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Nehru’s Telegrams

On October 27, 1947 Indian Troops Indian troops landed in Jammu & Kashmir. Jawaharlal Nehru (then Prime Minister of India) dispatched two telegrams; one to British Prime Minister, Clement Attlee and other to Liaqat Ali Khan on October 26 & 27, 1947 respectively.

Excerpts of telegram dated 26 October, 1947 from Jawaharlal Nehru to the British Prime Minister, Clement Attlee.

“For Prime Minister United Kingdom from Prime Minister India.

We have received urgent appeal for assistance from Kashmir Government. We would be disposed to give favourable consideration to such request from any friendly State. Kashmir’s Northern frontiers, as you are aware, run in common with those of three countries, Afghanistan, the Union of Soviet Socialist Republics and China. Security of Kashmir, which must depend upon control of internal tranquillity and existence of stable Government, is vital to security of India especially since part of Southern boundary of Kashmir and India are common. Helping Kashmir, therefore, is an obligation of national interest to India. We are giving urgent consideration to question as to what assistance we can give to State to defend itself.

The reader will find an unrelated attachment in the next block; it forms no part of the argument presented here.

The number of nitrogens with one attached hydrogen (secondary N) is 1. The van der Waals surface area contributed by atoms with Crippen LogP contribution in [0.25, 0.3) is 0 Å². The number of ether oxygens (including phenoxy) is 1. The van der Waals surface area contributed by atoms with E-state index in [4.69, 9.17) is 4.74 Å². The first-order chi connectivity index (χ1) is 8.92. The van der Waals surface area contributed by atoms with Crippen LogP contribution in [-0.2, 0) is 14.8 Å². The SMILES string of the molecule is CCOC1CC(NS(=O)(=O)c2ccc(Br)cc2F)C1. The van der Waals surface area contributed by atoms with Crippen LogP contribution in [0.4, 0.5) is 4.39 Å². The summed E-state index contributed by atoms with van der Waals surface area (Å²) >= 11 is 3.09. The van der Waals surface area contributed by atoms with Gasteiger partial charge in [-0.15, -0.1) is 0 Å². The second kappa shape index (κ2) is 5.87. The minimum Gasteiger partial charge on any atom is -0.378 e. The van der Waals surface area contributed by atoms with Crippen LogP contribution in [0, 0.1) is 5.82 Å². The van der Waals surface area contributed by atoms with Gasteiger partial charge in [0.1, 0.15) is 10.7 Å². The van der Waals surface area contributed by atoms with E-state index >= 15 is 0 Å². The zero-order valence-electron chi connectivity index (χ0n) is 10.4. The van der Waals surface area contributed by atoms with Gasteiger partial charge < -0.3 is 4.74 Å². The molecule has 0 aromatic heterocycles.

I should like to make it clear that question of aiding Kashmir in this emergency is not designed in any way to influence the State to accede to India. Our view which we have repeatedly made public is that the question of accession in any disputed territory or State must be decided in accordance with wishes of people and we adhere to this view. It is quite clear, however, that no free expression of will of people of Kashmir is possible if external aggression succeeds in imperilling integrity of its territory.

I have thought it desirable to inform you of situation because of its threat of international complications.”

Nehru’s telegram to Liaqat Ali Khan On 27 October 1947, the day the Indian army officially intervened in Kashmir.

Jawaharlal Nehru sent the following telegram to Liaqat Ali Khan, the Prime Minister of Pakistan:

I should like to make it clear that the question of aiding Kashmir in this emergency is not designed in any way to influence the State to accede to India. Our view which we have repeatedly made public is that the question of accession in any disputed territory or State must be decided in accordance with the wishes of people and we adhere to this view.